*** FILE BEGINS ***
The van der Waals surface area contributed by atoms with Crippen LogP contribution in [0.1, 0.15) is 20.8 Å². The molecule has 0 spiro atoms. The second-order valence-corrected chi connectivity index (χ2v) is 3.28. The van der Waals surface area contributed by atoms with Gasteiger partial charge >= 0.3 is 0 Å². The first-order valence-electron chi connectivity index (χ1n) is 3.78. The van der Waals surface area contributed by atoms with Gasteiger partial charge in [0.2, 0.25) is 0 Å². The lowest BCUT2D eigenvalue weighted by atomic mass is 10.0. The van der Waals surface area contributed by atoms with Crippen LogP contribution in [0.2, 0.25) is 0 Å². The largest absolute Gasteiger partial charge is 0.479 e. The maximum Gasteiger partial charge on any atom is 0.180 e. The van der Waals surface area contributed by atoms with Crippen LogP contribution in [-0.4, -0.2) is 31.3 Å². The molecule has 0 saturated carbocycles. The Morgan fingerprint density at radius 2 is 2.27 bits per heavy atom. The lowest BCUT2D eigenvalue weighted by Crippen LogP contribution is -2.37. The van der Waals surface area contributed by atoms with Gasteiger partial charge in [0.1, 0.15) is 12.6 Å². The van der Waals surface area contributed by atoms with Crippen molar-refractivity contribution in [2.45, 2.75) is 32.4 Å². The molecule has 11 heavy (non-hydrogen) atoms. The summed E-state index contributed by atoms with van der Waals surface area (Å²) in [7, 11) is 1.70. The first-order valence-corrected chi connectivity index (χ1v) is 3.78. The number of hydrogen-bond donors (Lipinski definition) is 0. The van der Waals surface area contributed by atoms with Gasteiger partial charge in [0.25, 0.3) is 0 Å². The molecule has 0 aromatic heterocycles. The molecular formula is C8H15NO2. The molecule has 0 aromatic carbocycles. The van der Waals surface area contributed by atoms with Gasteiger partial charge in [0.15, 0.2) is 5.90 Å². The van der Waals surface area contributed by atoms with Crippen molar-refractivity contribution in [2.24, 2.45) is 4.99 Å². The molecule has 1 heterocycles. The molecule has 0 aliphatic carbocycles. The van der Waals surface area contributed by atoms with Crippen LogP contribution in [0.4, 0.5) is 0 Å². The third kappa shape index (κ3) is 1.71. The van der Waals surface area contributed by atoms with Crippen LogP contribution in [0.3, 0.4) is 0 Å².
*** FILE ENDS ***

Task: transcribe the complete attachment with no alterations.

The van der Waals surface area contributed by atoms with Crippen LogP contribution in [0.1, 0.15) is 20.8 Å². The molecule has 0 spiro atoms. The second-order valence-corrected chi connectivity index (χ2v) is 3.28. The van der Waals surface area contributed by atoms with Gasteiger partial charge >= 0.3 is 0 Å². The first-order valence-electron chi connectivity index (χ1n) is 3.78. The van der Waals surface area contributed by atoms with Gasteiger partial charge in [0.2, 0.25) is 0 Å². The lowest BCUT2D eigenvalue weighted by atomic mass is 10.0. The van der Waals surface area contributed by atoms with Crippen LogP contribution in [0.2, 0.25) is 0 Å². The largest absolute Gasteiger partial charge is 0.479 e. The maximum Gasteiger partial charge on any atom is 0.180 e. The van der Waals surface area contributed by atoms with Crippen LogP contribution in [-0.4, -0.2) is 31.3 Å². The molecule has 0 saturated carbocycles. The Morgan fingerprint density at radius 2 is 2.27 bits per heavy atom. The lowest BCUT2D eigenvalue weighted by Crippen LogP contribution is -2.37. The van der Waals surface area contributed by atoms with Gasteiger partial charge in [0.1, 0.15) is 12.6 Å². The van der Waals surface area contributed by atoms with Crippen molar-refractivity contribution in [2.45, 2.75) is 32.4 Å². The molecule has 11 heavy (non-hydrogen) atoms. The summed E-state index contributed by atoms with van der Waals surface area (Å²) in [7, 11) is 1.70. The first-order valence-corrected chi connectivity index (χ1v) is 3.78. The number of hydrogen-bond donors (Lipinski definition) is 0. The van der Waals surface area contributed by atoms with Gasteiger partial charge in [0.25, 0.3) is 0 Å². The molecule has 0 aromatic heterocycles. The molecular formula is C8H15NO2. The molecule has 0 aromatic carbocycles. The van der Waals surface area contributed by atoms with Gasteiger partial charge in [0.15, 0.2) is 5.90 Å². The van der Waals surface area contributed by atoms with Crippen molar-refractivity contribution in [2.24, 2.45) is 4.99 Å². The molecule has 1 heterocycles. The molecule has 0 aliphatic carbocycles. The van der Waals surface area contributed by atoms with Crippen LogP contribution in [0.4, 0.5) is 0 Å². The third kappa shape index (κ3) is 1.71. The van der Waals surface area contributed by atoms with Crippen LogP contribution in [0.3, 0.4) is 0 Å².